Autoencoders want to minimize distortion of encoding-decoding process, preferably alongside evaluation by discriminant.

Generative autoencoders additionally would like latent variable from a chosen probability distribution, usually (multivariate) Gaussian.

While optimization to get sample looking like from Gaussian might sound simple, it isn't - it would be great to understand what do we really want here?

Many approaches were recently proposed, for example:

  • The original Variational AutoEncoder (VAE) directly tested only KL for separate points – not ensuring their uniform coverage.
  • A year ago there was proposed using Wasserstein metric (WAE, SWAE) to optimize distance between the entire sample and multivariate Gaussian. However, due to difficulty of calculation, it represents the distribution with a random sample, then still requires approximation.
  • Half a year ago there was finally proposed a non-random analytic formula: by calculating L2 distance between 1D projections of Gaussian-smoothened sample, and averaging over all projection directions (CWAE). But still this is only guessing that we will get the desired distribution – tested usually only by verifying two moments (Marida test), still leaving huge freedom for continuous distributions.
  • We can also directly optimize empirical distribution function to agree with CDF of Gaussian distribution, especially for radii $\|x_i\|$ and distances $\|x_i -x_j\|$.

As there are many ways to approach this problem, it would be great to specify it - understand what do we want to achieve here?

What do we really mean by "latent variables from Gaussian distribution"? How important it is?


1 Answer 1


I can think of at least two reasons why it seems desirable for the latents to come from a Gaussian distribution:

  1. Sampling

It's easy to sample random numbers from a Gaussian, so then drawing samples from our generative distribution, $p(x)$, is easy because we first sample $ z \sim \mathcal N(0,\mathrm I)$, then sample each variable $x_i \sim p(x_i|z)$ (since our generative model usually assumes conditionally independent variables). For this purpose, there seem to be many other distributions that would suffice.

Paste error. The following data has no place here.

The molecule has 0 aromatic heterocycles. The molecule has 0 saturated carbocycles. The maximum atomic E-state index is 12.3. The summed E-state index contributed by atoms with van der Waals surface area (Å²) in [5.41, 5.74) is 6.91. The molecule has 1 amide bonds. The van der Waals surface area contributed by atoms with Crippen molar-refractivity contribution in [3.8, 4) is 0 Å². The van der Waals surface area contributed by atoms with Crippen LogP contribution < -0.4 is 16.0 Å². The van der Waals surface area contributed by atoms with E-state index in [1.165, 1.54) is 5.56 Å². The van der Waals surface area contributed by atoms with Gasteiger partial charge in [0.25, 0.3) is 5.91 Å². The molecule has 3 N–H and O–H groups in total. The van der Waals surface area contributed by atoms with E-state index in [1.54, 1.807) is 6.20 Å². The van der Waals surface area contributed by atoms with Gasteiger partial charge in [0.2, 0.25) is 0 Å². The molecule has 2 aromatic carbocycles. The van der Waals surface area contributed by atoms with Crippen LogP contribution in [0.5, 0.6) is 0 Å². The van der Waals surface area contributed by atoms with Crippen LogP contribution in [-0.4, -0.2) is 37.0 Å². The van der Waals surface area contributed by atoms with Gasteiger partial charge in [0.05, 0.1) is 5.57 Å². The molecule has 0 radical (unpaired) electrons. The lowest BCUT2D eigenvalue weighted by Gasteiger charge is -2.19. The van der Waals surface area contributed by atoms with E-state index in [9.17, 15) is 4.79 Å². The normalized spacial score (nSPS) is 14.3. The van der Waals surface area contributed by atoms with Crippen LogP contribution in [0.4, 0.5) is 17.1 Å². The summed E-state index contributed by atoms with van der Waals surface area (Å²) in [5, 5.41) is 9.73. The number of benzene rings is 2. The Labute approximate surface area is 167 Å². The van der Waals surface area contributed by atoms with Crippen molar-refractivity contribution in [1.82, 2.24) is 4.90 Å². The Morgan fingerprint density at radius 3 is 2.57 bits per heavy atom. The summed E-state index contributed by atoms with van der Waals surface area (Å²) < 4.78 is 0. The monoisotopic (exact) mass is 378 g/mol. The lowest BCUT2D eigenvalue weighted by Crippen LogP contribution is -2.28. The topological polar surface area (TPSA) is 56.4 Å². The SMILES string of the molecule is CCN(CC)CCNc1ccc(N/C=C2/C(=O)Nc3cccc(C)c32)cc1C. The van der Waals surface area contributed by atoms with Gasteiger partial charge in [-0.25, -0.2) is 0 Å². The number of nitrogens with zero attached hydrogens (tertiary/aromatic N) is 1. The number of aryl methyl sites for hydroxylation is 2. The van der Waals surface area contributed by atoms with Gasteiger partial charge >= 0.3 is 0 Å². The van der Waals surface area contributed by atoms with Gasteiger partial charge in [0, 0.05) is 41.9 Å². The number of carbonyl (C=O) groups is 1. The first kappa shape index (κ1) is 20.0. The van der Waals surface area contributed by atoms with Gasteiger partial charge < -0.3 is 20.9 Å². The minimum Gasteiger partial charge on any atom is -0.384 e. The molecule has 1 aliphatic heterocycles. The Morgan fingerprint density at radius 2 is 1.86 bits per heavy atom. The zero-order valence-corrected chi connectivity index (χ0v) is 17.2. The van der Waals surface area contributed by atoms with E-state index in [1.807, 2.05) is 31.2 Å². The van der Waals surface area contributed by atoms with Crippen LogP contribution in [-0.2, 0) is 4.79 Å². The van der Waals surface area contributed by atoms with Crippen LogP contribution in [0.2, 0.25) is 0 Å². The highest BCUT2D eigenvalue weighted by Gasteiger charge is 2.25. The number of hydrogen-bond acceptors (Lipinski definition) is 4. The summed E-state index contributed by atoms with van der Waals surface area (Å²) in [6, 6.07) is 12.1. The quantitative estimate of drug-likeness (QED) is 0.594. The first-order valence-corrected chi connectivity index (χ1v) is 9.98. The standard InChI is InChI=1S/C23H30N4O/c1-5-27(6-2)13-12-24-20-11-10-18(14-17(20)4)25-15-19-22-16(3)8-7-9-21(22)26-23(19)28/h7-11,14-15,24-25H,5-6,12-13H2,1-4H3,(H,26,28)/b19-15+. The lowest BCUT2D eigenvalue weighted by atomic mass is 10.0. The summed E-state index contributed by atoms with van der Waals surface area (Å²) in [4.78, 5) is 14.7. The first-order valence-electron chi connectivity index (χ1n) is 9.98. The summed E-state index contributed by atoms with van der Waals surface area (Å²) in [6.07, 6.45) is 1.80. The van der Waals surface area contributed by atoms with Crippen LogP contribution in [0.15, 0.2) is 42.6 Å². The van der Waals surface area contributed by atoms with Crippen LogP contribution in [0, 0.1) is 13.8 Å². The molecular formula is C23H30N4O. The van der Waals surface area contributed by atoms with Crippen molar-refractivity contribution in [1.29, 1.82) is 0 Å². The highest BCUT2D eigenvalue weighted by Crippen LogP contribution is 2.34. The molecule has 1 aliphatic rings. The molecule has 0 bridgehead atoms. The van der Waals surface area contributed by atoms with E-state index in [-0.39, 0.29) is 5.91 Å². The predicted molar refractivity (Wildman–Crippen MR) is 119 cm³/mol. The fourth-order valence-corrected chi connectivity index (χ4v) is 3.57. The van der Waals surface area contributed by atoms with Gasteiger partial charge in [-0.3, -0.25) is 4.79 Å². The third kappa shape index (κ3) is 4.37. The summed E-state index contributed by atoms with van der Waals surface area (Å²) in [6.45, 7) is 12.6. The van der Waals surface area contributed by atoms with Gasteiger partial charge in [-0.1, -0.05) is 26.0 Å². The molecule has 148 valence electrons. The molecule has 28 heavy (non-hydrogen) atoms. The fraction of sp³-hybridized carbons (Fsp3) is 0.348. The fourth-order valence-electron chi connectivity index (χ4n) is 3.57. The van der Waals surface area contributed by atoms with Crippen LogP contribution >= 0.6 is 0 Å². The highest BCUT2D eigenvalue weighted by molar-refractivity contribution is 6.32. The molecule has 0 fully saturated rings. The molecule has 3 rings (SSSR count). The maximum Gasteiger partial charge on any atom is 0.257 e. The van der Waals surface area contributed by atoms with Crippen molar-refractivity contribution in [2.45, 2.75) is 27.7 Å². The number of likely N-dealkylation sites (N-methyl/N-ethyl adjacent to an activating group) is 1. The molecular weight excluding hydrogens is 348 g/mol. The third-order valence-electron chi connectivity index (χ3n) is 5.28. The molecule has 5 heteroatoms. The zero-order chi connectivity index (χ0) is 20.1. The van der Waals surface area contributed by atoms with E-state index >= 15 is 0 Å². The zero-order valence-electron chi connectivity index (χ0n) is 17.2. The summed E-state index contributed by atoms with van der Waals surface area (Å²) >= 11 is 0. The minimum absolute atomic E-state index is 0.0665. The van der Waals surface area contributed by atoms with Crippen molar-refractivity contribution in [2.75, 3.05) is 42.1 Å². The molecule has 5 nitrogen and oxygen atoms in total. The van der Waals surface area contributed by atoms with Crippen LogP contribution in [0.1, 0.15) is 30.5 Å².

1. Per-sample likelihood calculation

For VAE, we can analytically calculate a lower bound on the likelihood of generating a single sample point, x, using the ELBO. To get this to work, the KL divergence of the encoder has to "match" the prior in form. So if our encoder, $q(z|x)$ adds Gaussian noise, then we can make the prior, $p(z)$, Gaussian and get a tractable expression. If we change $p(z)$, we'll have to change the form of q(z|x) as well. Even then, there are many distributions where an analytic form for $D_{KL} (q(z|x)||p(z))$ would not be available.

In practice, I think your intuition is correct that there are many degrees of freedom in the optimization and most autoencoders don't actually achieve this desiderata (i.e., the distribution of latent factors that we get from applying the encoder, $q(z)$, is not actually Gaussian as our generative model, $p(z)$, specified). For VAEs this is shown and discussed in the InfoVAE paper. They also show how to add a penalty so that $D_{MMD}(p(z), q(z))$ is minimized. Another approach that might be more powerful for getting true Gaussian latent factors is "normalizing flows". I'm not an expert on those, but one place to start is this paper.

  • $\begingroup$ VAE introduces additional distortion/blurring in q(z|x), what is unnecessary and doesn't seem to have any advantage (?) It is avoided in others from the list above - just enforcing Gaussian-like distribution in standard AE. Sure sampling is essential: that taking z ~ N(0,1) we get nearly uniform distribution in y ... but not having exactly Gaussian doesn't seem too dangerous - it seems we just need their somehow uniform covering (?) $\endgroup$
    – Jarek Duda
    Dec 10, 2018 at 21:06

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